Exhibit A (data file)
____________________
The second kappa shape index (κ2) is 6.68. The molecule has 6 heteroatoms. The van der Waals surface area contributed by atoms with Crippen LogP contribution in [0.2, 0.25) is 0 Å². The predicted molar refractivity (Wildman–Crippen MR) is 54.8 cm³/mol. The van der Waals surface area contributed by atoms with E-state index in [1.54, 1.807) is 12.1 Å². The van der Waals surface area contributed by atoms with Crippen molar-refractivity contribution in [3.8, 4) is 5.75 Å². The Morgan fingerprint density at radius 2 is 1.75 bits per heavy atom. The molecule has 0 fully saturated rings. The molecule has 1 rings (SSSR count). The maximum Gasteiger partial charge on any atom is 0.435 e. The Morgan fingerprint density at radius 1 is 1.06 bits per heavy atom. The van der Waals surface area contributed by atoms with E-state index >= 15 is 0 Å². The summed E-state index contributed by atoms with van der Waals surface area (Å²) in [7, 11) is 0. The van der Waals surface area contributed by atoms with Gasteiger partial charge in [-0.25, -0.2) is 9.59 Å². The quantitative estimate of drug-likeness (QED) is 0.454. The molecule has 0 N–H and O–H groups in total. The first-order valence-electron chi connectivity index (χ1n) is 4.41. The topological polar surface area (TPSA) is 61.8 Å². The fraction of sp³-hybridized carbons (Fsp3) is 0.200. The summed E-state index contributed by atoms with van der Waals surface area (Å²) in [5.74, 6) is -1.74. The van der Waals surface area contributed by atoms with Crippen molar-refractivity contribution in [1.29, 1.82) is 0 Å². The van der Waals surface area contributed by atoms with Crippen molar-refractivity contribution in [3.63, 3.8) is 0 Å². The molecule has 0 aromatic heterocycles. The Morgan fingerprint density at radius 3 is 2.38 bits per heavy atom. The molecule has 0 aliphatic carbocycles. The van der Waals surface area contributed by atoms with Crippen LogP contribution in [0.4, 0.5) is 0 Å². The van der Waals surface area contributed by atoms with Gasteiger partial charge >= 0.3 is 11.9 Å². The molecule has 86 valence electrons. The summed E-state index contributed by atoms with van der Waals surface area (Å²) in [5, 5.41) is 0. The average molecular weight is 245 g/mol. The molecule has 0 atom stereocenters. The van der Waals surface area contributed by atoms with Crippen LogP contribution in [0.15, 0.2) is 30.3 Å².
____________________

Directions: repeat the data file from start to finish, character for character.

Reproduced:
The second kappa shape index (κ2) is 6.68. The molecule has 6 heteroatoms. The van der Waals surface area contributed by atoms with Crippen LogP contribution in [0.2, 0.25) is 0 Å². The predicted molar refractivity (Wildman–Crippen MR) is 54.8 cm³/mol. The van der Waals surface area contributed by atoms with E-state index in [1.54, 1.807) is 12.1 Å². The van der Waals surface area contributed by atoms with Crippen molar-refractivity contribution in [3.8, 4) is 5.75 Å². The Morgan fingerprint density at radius 2 is 1.75 bits per heavy atom. The molecule has 0 fully saturated rings. The molecule has 1 rings (SSSR count). The maximum Gasteiger partial charge on any atom is 0.435 e. The Morgan fingerprint density at radius 1 is 1.06 bits per heavy atom. The van der Waals surface area contributed by atoms with E-state index >= 15 is 0 Å². The summed E-state index contributed by atoms with van der Waals surface area (Å²) in [7, 11) is 0. The van der Waals surface area contributed by atoms with Gasteiger partial charge in [-0.25, -0.2) is 9.59 Å². The quantitative estimate of drug-likeness (QED) is 0.454. The molecule has 0 N–H and O–H groups in total. The first-order valence-electron chi connectivity index (χ1n) is 4.41. The topological polar surface area (TPSA) is 61.8 Å². The fraction of sp³-hybridized carbons (Fsp3) is 0.200. The summed E-state index contributed by atoms with van der Waals surface area (Å²) in [5.74, 6) is -1.74. The van der Waals surface area contributed by atoms with Crippen molar-refractivity contribution in [1.29, 1.82) is 0 Å². The van der Waals surface area contributed by atoms with Crippen molar-refractivity contribution in [3.63, 3.8) is 0 Å². The molecule has 0 aromatic heterocycles. The Morgan fingerprint density at radius 3 is 2.38 bits per heavy atom. The molecule has 0 aliphatic carbocycles. The van der Waals surface area contributed by atoms with Crippen LogP contribution in [0.4, 0.5) is 0 Å². The van der Waals surface area contributed by atoms with Gasteiger partial charge >= 0.3 is 11.9 Å². The molecule has 86 valence electrons. The summed E-state index contributed by atoms with van der Waals surface area (Å²) in [5, 5.41) is 0. The average molecular weight is 245 g/mol. The molecule has 0 atom stereocenters. The van der Waals surface area contributed by atoms with Crippen LogP contribution in [0.15, 0.2) is 30.3 Å².